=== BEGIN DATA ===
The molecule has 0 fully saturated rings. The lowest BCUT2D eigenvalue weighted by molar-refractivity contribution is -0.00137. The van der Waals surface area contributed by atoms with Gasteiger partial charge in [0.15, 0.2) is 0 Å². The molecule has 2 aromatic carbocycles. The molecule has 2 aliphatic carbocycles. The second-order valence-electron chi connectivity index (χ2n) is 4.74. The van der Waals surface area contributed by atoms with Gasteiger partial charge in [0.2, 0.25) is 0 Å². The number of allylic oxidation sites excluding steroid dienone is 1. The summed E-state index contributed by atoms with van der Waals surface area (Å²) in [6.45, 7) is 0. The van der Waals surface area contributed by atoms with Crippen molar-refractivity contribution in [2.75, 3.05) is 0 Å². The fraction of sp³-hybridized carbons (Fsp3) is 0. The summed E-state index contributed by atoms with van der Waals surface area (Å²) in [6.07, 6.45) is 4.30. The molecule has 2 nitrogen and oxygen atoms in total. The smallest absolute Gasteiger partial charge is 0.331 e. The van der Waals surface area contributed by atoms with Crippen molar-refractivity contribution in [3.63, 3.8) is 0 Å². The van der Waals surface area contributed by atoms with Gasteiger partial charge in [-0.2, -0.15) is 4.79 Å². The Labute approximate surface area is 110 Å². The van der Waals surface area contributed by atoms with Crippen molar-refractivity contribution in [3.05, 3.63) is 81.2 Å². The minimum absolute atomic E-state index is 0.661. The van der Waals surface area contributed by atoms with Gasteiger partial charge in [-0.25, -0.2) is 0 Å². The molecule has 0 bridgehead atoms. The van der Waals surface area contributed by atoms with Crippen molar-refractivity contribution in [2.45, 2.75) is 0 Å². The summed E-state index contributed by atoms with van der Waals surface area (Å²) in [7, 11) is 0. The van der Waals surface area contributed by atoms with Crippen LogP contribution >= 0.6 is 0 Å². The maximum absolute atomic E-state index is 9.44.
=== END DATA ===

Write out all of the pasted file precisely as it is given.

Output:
The molecule has 0 fully saturated rings. The lowest BCUT2D eigenvalue weighted by molar-refractivity contribution is -0.00137. The van der Waals surface area contributed by atoms with Gasteiger partial charge in [0.15, 0.2) is 0 Å². The molecule has 2 aromatic carbocycles. The molecule has 2 aliphatic carbocycles. The second-order valence-electron chi connectivity index (χ2n) is 4.74. The van der Waals surface area contributed by atoms with Gasteiger partial charge in [0.2, 0.25) is 0 Å². The number of allylic oxidation sites excluding steroid dienone is 1. The summed E-state index contributed by atoms with van der Waals surface area (Å²) in [6.45, 7) is 0. The van der Waals surface area contributed by atoms with Crippen molar-refractivity contribution in [2.75, 3.05) is 0 Å². The fraction of sp³-hybridized carbons (Fsp3) is 0. The summed E-state index contributed by atoms with van der Waals surface area (Å²) in [6.07, 6.45) is 4.30. The molecule has 2 nitrogen and oxygen atoms in total. The smallest absolute Gasteiger partial charge is 0.331 e. The van der Waals surface area contributed by atoms with Crippen molar-refractivity contribution in [3.63, 3.8) is 0 Å². The van der Waals surface area contributed by atoms with Gasteiger partial charge in [-0.2, -0.15) is 4.79 Å². The Labute approximate surface area is 110 Å². The van der Waals surface area contributed by atoms with Crippen molar-refractivity contribution in [3.05, 3.63) is 81.2 Å². The minimum absolute atomic E-state index is 0.661. The van der Waals surface area contributed by atoms with Gasteiger partial charge in [-0.25, -0.2) is 0 Å². The molecule has 0 bridgehead atoms. The van der Waals surface area contributed by atoms with Crippen molar-refractivity contribution in [2.45, 2.75) is 0 Å². The summed E-state index contributed by atoms with van der Waals surface area (Å²) in [7, 11) is 0. The van der Waals surface area contributed by atoms with Crippen LogP contribution >= 0.6 is 0 Å². The maximum absolute atomic E-state index is 9.44.